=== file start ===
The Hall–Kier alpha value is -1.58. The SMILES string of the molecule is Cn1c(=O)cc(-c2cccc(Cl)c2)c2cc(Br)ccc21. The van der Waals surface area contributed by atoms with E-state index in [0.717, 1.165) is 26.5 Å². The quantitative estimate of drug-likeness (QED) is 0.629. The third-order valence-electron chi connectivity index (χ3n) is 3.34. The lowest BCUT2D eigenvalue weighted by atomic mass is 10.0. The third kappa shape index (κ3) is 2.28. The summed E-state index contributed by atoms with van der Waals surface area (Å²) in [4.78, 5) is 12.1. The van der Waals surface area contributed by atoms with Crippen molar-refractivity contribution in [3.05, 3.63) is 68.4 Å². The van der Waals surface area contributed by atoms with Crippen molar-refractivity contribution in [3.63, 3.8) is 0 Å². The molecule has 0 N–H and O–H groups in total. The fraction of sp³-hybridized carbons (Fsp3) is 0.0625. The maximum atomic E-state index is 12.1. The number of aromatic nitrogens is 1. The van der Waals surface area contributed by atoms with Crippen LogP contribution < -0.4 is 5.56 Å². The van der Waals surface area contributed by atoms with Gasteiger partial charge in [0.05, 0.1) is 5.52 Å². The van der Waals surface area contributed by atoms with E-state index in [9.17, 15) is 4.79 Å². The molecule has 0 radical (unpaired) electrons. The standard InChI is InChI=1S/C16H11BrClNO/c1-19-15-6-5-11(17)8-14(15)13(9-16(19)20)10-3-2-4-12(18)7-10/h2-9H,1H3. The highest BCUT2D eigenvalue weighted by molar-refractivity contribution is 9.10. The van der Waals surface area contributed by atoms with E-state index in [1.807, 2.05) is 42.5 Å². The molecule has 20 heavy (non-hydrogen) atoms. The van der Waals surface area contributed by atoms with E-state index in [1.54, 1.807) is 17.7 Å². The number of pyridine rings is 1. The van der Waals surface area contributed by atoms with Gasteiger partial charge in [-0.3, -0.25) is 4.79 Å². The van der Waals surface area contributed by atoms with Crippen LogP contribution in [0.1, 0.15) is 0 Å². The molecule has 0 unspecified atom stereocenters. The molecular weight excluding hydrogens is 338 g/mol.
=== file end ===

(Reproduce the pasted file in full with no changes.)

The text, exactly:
The Hall–Kier alpha value is -1.58. The SMILES string of the molecule is Cn1c(=O)cc(-c2cccc(Cl)c2)c2cc(Br)ccc21. The van der Waals surface area contributed by atoms with E-state index in [0.717, 1.165) is 26.5 Å². The quantitative estimate of drug-likeness (QED) is 0.629. The third-order valence-electron chi connectivity index (χ3n) is 3.34. The lowest BCUT2D eigenvalue weighted by atomic mass is 10.0. The third kappa shape index (κ3) is 2.28. The summed E-state index contributed by atoms with van der Waals surface area (Å²) in [4.78, 5) is 12.1. The van der Waals surface area contributed by atoms with Crippen molar-refractivity contribution in [3.05, 3.63) is 68.4 Å². The van der Waals surface area contributed by atoms with Crippen molar-refractivity contribution in [3.63, 3.8) is 0 Å². The molecule has 0 N–H and O–H groups in total. The fraction of sp³-hybridized carbons (Fsp3) is 0.0625. The maximum atomic E-state index is 12.1. The number of aromatic nitrogens is 1. The van der Waals surface area contributed by atoms with Crippen LogP contribution < -0.4 is 5.56 Å². The van der Waals surface area contributed by atoms with Gasteiger partial charge in [0.05, 0.1) is 5.52 Å². The van der Waals surface area contributed by atoms with E-state index in [9.17, 15) is 4.79 Å². The molecule has 0 radical (unpaired) electrons. The standard InChI is InChI=1S/C16H11BrClNO/c1-19-15-6-5-11(17)8-14(15)13(9-16(19)20)10-3-2-4-12(18)7-10/h2-9H,1H3. The highest BCUT2D eigenvalue weighted by molar-refractivity contribution is 9.10. The van der Waals surface area contributed by atoms with E-state index in [1.807, 2.05) is 42.5 Å². The molecule has 20 heavy (non-hydrogen) atoms. The van der Waals surface area contributed by atoms with E-state index in [1.54, 1.807) is 17.7 Å². The number of pyridine rings is 1. The van der Waals surface area contributed by atoms with Gasteiger partial charge in [-0.3, -0.25) is 4.79 Å². The van der Waals surface area contributed by atoms with Crippen LogP contribution in [0.1, 0.15) is 0 Å². The molecule has 0 unspecified atom stereocenters. The molecular weight excluding hydrogens is 338 g/mol.